Here’s a little rant about who really killed the electric car… and it wasn’t GM:
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They really should allow those electric golf carts on public roads. Perfect little grocery getter or small errand runner, and hell they’re quite easy to park (and to say nothing of the far lower cost). A truly practical EV if applied to the proper use case. Yes, one can come up with all sorts of arguments against the idea, but, they all fall into the ‘what if’ category, which generally means shitty driver in the first place (ie what if someone tries to take it on the New Jersey Turnpike, or the I-10). I mean, the UK has managed to live with those ‘milk floats’ for all these years without catastrophe, not sure why we can’t have similarly powered EVs.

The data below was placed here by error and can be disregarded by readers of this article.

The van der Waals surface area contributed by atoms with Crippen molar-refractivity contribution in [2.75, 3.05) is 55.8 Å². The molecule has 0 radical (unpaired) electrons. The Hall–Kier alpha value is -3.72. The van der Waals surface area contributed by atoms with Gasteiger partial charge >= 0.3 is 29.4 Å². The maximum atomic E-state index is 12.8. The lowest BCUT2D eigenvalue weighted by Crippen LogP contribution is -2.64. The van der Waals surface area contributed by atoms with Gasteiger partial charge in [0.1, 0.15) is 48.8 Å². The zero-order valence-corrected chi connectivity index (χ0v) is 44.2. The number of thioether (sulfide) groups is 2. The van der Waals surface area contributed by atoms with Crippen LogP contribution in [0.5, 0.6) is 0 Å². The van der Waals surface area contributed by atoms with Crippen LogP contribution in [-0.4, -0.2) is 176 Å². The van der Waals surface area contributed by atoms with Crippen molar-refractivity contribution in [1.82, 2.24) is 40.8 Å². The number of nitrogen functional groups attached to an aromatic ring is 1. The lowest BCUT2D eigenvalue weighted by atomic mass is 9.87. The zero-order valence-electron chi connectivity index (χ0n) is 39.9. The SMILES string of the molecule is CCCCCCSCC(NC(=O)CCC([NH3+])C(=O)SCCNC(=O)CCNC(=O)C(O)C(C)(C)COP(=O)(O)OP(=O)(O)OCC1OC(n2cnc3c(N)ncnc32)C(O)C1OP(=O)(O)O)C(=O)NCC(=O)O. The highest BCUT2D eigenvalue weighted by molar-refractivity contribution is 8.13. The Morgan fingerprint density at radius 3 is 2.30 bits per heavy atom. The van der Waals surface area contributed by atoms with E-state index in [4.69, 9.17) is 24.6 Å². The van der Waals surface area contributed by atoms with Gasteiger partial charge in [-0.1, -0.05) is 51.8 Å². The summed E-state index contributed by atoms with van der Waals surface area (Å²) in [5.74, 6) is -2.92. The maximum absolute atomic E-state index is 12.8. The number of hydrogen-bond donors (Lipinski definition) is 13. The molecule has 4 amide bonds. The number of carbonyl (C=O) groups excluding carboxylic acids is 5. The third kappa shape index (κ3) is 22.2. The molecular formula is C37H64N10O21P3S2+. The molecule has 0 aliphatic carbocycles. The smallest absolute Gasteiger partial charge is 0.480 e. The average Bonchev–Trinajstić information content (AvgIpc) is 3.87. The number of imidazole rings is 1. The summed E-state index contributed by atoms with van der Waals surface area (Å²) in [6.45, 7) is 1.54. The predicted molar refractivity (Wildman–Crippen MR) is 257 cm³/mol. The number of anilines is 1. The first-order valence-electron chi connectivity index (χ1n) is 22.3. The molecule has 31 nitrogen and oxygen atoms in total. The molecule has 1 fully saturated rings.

Around here mopeds are everywhere, on every road but the interstate. Sometimes they even show up on the shoulders on stretches of those highways. I can’t see much difference between a guy hunched over two wheels doing 30 mph and someone in a golf cart doing the same.
I’m with mrfnuts on this. In my state, a golf cart type electric vehicle with front-and-back lights, turn signals, enclosed with wiper blades and rear view mirrors can be registered and operated as a Low Speed Vehicle Transport but is restricted to roads posted at 35mph or below and isn’t allowed to go more than 25mph on those, which doesn’t make sense to me. A motorcycle is legal and safe enough to operate on the highway at 65mph but a vehicle like the Twizzy can’t be operated on any road going faster than 35mph at all? They should be legal on all non-highway roads posted to 55mph. Any accident you have on a motorcycle is almost certainly going to be at least as bad, if not worse, than one in a cart. Why should I have to drive a cumbersome, heavy electric like the Leaf that can’t go any farther than my bicycle or longboard, totally wastes any real benefit that electric offers.